6. When you eat out, order a takeout container when you order your meal. Putting aside half the meal before you even dig in will cause you to stop before the plate is empty.

7. Use smaller plates. Psychologically, a full plate is more appealing. Loading a large plate with a reasonable portion may make you feel less satisfied. Go ahead, fill that bread and butter plate with healthy food and you can clean it without guilt.

8. Eat more meals. Eat three modest meals each day, with a small, nutritious snack between breakfast and lunch, and lunch and dinner. You will be less likely to overeat at any meal because you won’t be as hungry. Skipping a meal has the double negative impact of making you ravenous and slowing your metabolism. Don’t skip meals to manage weight. Studies have shown time and time again, that those who eat small, frequent meals and eat breakfast, weigh less than their peers who starve and binge.

9. Read labels and record what you eat. I can’t emphasize this enough. Awareness of what you are putting into your mouth is the secret of those who lose weight successfully. We think twice before downing a handful of nuts when we know how many calories and grams of fat are in them. If we choose to eat them, and record them, we have a better handle on what we can consume the rest of the day.

10. Follow the 80/20 rule. If you are careful about what you eat 80% of the time, you can safely indulge the other 20% of the time.

Have a happy and healthy new year!

 

Safe Weight Loss


Frankly, I was alarmed when someone recently said that she was losing a lot of weight in a very short period of time. I don’t know the details – perhaps she is under medical supervision and I hope it is not using a clinically unproven fad diet. But it prompted me to address the issue again, in general.

The Mayo Clinic and other reputable sources, cite a safe weight loss rate of 1-2 lbs per week. Rapid loss not only puts your health at risk, it is unlikely to result in sustained loss. Why? There are 2 factors going against you – one biological and one psychological. The first is the body’s natural desire to keep the weight on. When extreme dieting begins, weight will come off at first, but then the metabolism slows down to preserve that weight. Secondly, we are creatures of habit. The only way to sustain weight loss is to develop new habits. Therefore, if a diet is temporary, so will the weight loss be temporary. The way to keep it off is to change your diet habits forever.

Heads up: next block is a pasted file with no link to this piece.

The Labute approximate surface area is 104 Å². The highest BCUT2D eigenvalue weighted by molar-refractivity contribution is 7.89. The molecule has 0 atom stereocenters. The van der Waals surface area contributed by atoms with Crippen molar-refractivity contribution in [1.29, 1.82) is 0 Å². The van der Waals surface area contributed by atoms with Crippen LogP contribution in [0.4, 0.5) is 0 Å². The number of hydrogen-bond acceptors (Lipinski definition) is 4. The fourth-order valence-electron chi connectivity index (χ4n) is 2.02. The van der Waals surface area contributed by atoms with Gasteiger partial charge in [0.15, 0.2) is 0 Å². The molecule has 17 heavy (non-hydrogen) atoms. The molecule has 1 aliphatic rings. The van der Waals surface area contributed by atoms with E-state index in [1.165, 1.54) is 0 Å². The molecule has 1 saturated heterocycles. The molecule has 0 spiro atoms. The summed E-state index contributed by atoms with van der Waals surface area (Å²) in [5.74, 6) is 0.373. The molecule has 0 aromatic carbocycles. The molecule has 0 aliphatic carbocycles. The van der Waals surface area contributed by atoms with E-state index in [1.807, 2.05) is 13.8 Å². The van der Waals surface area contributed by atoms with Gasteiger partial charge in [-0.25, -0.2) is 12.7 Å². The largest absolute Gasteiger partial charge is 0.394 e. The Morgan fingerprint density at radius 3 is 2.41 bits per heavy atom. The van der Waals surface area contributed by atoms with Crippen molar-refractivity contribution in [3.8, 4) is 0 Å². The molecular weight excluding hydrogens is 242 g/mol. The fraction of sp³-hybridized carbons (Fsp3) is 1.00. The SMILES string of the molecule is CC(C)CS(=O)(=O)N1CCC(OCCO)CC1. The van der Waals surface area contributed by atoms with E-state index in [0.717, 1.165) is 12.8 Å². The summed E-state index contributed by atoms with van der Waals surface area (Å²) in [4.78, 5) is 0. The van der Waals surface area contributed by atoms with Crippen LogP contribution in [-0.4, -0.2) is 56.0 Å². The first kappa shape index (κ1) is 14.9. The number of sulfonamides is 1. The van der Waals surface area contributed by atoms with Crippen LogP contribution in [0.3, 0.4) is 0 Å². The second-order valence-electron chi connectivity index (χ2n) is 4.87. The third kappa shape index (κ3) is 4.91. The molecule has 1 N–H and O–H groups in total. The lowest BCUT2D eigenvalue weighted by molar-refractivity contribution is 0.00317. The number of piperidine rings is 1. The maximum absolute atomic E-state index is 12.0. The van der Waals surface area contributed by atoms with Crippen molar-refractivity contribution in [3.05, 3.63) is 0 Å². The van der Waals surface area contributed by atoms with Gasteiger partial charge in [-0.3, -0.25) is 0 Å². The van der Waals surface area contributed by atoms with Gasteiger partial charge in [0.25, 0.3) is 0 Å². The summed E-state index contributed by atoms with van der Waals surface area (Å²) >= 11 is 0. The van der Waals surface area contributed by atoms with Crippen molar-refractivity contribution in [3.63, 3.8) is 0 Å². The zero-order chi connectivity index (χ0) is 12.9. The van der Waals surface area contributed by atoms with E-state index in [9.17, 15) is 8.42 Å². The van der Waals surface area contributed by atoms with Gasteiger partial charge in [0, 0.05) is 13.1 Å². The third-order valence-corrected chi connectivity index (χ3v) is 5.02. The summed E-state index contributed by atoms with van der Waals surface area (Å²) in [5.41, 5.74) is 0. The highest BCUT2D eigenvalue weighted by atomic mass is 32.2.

I have written past entries about safe weight loss and maintenance. For more information see:

-Why diets fail
-How to keep your weight off after losing it
-Weight loss is not magic, and
-Diatta – from the Greek for “manner of living”

Weight Loss is Not Magic


Because people want instant gratification, the promise of quick weight loss is ever enticing. We want to believe that it will work. It may work in the short term, but it never works in the long term. Quick weight loss inevitable results in regaining even more than what was lost. Even worse is that losing weight too fast is downright dangerous. Nothing replaces a sensible eating plan and exercise, for the rest of your life. It’s just that simple.

The worst thing you can do is skip meals. Your metabolism shuts down as your body believes it is starving. That’s why the old wisdom that breakfast is the most important meal is actually true! After a night of fasting, you need to stoke the fire and get the metabolism going. Fat cells burn less energy than muscle cells, hence the importance of converting the fat into lean muscle tissue. We now also know that sleeping too little can also make you fat. Rest is needed for proper functioning.

Use common sense. Any diet or supplement that seems too good to be true, is. You need just change one small behavior, stick with it for 21 days and form a new habit. Try making small changes in the composition of and/or quantity of your foods. Little by little you will achieve your goal of losing unhealthy weight and keeping it off.